Aloha Friday Message – January 3, 2020 – A King-Size Dose of Reality

2001AFC010320 – A King-Size Dose of Reality

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     Matthew 2:10-11 10 When they saw that the star had stopped, they were overwhelmed with joy. 11 On entering the house, they saw the child with Mary his mother; and they knelt down and paid him homage. Then, opening their treasure chests, they offered him gifts of gold, frankincense, and myrrh.

Aloha nui loa, ʻŌmea! Welcome to the New Year, the New Decade, and the New Email Home for our Aloha Friday Messages – at least I hope it will be our new home. I have had a difficult time setting it up – so many security restrictions! You should have already received a message New Year’s Day giving this new email, so hopefully you’re prepared to stay on the mailing list. Today we’re going to once again pull back the fog that often accompanies this story of the Magi – the Three Wise Men, or the Three Kings – and talk about what this would have meant to the folks hearing it for the first time in the First Century AD. Let’s start with that word EPIPHANY.

This Sunday is Epiphany Sunday. The actual date assigned to this event, the Epiphany of the Christ, is January 6th. Epiphany isn’t a common word like sin or salvation. It comes from a Greek word for manifestation or appearance – it means “showing forth.” For many Christians, Epiphany refers to the demonstration – the word most often used is “manifestation” – of the divine nature of Jesus and is marked by a feast day Jan. 6. It is celebrated in many churches on the Sunday closet to that date on the calendar. The Epiphany of the Christ refers to the event we all know about (or think we know) – the visitation by the Three Kings of the Orient, the Magi. We have our little Nativity Scenes set out on the coffee-table or the mantle, and there’s a little shed with the Holy Family, some shepherds, some farm animals, and three guys in extra-fancy clothes standing next to some camels. Those are the “Three Kings.” But why Three and why Kings? And why are they called “MAGI?” Let’s find out!

    First, let’s dispose of the image of the Wise Men at the stable and the manger. Notice those first four words in verse 11 up there: 11 On entering the house. Nope, not a stable, not a manger, so no swaddling clothes – all of that was for the shepherds – who really were at the first Nativity. The Wise Men came later – we don’t know how much later – but Mary and Jesus were already in a HOUSE. Joseph is not mentioned as being with them (although he was there when the shepherds showed up). The Magi followed some sort of astronomical (and perhaps also astrological) sign in the sky – the Star of Bethlehem. What or who are Magi?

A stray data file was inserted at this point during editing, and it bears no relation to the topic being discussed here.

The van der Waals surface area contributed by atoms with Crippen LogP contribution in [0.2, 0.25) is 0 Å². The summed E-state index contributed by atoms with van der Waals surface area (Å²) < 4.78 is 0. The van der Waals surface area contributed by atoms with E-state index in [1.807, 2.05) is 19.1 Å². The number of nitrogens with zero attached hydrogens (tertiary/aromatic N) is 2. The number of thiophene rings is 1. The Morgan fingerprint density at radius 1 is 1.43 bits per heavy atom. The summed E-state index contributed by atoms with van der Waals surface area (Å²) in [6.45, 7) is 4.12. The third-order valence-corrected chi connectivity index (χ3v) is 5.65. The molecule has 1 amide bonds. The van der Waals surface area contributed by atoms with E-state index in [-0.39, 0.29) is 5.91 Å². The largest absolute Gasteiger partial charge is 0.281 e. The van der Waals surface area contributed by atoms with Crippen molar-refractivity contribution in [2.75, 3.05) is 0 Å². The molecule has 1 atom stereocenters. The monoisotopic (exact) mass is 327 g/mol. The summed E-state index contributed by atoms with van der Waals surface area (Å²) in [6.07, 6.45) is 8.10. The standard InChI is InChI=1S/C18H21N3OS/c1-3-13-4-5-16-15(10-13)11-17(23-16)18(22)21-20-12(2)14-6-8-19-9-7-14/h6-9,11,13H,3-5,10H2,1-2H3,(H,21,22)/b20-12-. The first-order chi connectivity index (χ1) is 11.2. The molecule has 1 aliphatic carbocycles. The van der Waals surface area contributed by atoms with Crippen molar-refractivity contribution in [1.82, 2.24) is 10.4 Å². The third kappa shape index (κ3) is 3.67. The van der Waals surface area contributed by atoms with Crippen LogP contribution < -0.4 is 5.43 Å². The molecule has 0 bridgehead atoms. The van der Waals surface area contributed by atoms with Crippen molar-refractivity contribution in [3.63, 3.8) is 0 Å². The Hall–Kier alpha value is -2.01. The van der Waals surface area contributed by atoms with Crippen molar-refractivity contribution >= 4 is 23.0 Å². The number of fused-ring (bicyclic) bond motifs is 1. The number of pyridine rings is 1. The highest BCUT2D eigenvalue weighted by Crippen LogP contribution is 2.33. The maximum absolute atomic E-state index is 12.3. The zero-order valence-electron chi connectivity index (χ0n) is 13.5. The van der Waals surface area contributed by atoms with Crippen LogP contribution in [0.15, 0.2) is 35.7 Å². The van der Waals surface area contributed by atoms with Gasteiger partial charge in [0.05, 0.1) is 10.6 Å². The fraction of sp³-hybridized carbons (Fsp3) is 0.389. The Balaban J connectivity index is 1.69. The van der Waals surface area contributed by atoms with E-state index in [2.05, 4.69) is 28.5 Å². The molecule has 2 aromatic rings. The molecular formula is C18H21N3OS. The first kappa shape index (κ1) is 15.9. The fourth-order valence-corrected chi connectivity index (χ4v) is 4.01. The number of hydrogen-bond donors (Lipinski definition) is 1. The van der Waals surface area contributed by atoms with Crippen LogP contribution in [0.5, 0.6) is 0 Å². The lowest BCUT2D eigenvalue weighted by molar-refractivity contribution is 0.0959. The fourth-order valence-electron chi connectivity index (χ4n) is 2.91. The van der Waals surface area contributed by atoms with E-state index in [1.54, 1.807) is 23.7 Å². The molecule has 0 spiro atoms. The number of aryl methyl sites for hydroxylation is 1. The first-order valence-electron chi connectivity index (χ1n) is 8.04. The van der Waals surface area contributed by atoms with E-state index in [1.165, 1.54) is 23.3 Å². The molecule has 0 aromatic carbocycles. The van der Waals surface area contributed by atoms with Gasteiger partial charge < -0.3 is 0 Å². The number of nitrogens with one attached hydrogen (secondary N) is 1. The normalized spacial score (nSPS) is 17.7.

The root word is Magus (Plural Magi): A Zoroastrian Priest in the ancient Persian religion of Zoroastriansim (← Check it out!); the term carried a connotative meaning of a man with supernatural or magical powers – a sorcerer or magician. They were – and are (← Check it out!) deeply involved in astrology – (← Check it out!), and like many ancient cultures were also keen on astronomy – tracking the movement of the moon and stars along with the cycles of the sun and seasons. Were there really three of them? Actually we don’t know. Pious tradition has it that there are three “kings” because there are three gifts. Why do we call them kings instead of just sorcerers, astrologers, or magicians? These Old Testament texts led to the interpretation of the magi as kings:

Psalm 72:10 10 May the kings of Tarshish and of the Isles render him tribute, may the kings of Sheba and Seba bring gifts.

Psalm 72:15  15 Long may he live! May gold of Sheba be given to him. May prayer be made for him continually, and blessings invoked for him all day long. (Please take a moment to see Psalm 72:10-15 to understand this in context.)

Isaiah 60:6 A multitude of camels shall cover you, the young camels of Midian and Ephah; all those from Sheba shall come. They shall bring gold and frankincense, and shall proclaim the praise of the Lord.

In these passages, we see the Three Gifts – gold, frankincense, and myrrh. Gold is something we know about, but in the Bible it is often described as “the gold of Ophir.” Ophir –אוֹפִיר {o-feer’} was a land or city in southern Arabia in Solomon’s trade route where gold was traded for goods and from which much fine gold was given to Solomon (and Israel) as tribute and as gifts from other nations like Seba and Sheba. When used to describe gold, it indicates very fine, pure gold. Given as a gift to the Holy Family to honor Jesus then Newborn King, it bespeaks his royalty as a Son of David as was Solomon.

Frankincense  (← Check it out!) Frankincense was used to a great extent in ritual burials for embalming corpses. It was considered an offering on behalf of the dead. It also helped to cover the odor of the dead body. It was often used in conjunction with myrrh and even cinnamon and cassia for those purposes. It was used as a perfume, a flavoring, as incense, and as a highly-valued item of trade because it was so rare and costly. Given to the Holy Family, it signifies recognition of Jesus’ deity, the recognition that he is the Son of God, and the eventually eternal ruler of the universe.